Explain how Hawthorne’s dark romanticist message is reflected in the allegory and in Hawthorne’s description of Goodman Brown’s uncertain perceptions at certain points in the story.
Henry David Thoreau’s positive, transcendentalist view of human nature in Walden contrasts sharply with Nathaniel
Hawthorne’s perspective. In the chapter “Where I Lived and What I Lived for,” Thoreau discusses humankind’s potential to become fully “awake,” describing the moral, intellectual, and spiritual aspects of being awake in a long passage that associates it with morning, and later suggesting practical benefits in his brief, punning comments on “sleepers.” Focusing upon the “morning” and the “sleeper” passages in the chapter (give discussion of each its own paragraph(s)), contrast Thoreau’s optimistic view of human nature and human possibilities with Hawthorne’s darker perspective in “Young Goodman Brown.”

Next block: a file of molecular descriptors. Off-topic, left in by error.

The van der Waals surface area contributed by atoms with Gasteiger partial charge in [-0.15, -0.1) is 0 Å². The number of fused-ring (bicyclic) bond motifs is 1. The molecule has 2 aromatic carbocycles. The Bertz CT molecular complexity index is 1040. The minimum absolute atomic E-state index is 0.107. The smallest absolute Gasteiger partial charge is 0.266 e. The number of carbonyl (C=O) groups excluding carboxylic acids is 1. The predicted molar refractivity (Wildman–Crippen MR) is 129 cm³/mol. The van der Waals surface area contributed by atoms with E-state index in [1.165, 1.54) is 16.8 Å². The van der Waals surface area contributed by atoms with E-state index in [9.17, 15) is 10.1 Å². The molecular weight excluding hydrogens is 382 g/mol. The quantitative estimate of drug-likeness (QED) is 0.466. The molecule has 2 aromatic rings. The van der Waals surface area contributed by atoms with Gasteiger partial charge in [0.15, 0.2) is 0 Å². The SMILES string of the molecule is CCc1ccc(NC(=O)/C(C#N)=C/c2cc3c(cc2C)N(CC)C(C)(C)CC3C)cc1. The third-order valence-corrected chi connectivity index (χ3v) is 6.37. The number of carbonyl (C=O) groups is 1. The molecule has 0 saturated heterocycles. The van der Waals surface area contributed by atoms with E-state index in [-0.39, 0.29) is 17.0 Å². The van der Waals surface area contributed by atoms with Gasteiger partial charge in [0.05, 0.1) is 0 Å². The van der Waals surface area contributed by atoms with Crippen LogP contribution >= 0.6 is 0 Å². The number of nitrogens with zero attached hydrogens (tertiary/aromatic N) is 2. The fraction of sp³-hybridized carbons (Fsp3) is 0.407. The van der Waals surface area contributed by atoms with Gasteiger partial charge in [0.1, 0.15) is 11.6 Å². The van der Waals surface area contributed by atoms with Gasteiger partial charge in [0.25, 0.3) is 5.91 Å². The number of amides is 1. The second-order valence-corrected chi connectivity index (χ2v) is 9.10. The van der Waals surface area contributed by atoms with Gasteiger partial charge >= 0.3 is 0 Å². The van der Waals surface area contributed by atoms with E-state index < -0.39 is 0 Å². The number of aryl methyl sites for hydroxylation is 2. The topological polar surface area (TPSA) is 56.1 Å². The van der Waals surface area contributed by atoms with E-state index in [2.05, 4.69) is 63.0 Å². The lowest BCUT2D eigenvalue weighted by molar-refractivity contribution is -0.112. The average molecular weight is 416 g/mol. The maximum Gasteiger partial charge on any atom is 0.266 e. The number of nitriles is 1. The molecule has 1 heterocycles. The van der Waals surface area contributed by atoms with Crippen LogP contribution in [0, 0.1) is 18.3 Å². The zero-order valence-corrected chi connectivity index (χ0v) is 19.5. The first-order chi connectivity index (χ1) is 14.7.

The story allegorically reflects the features of dark romanticism, representing in its symbolism the tendencies of the so-called “good man” to think and act in ways that subvert his own happiness. Citing specifics, explain how Hawthorne’s dark romanticist message is reflected in the allegory and in Hawthorne’s description of Goodman Brown’s uncertain perceptions at certain points in the story.
In each section, you will make two critical points that reflect the focus above. Support each critical point with two direct quotations.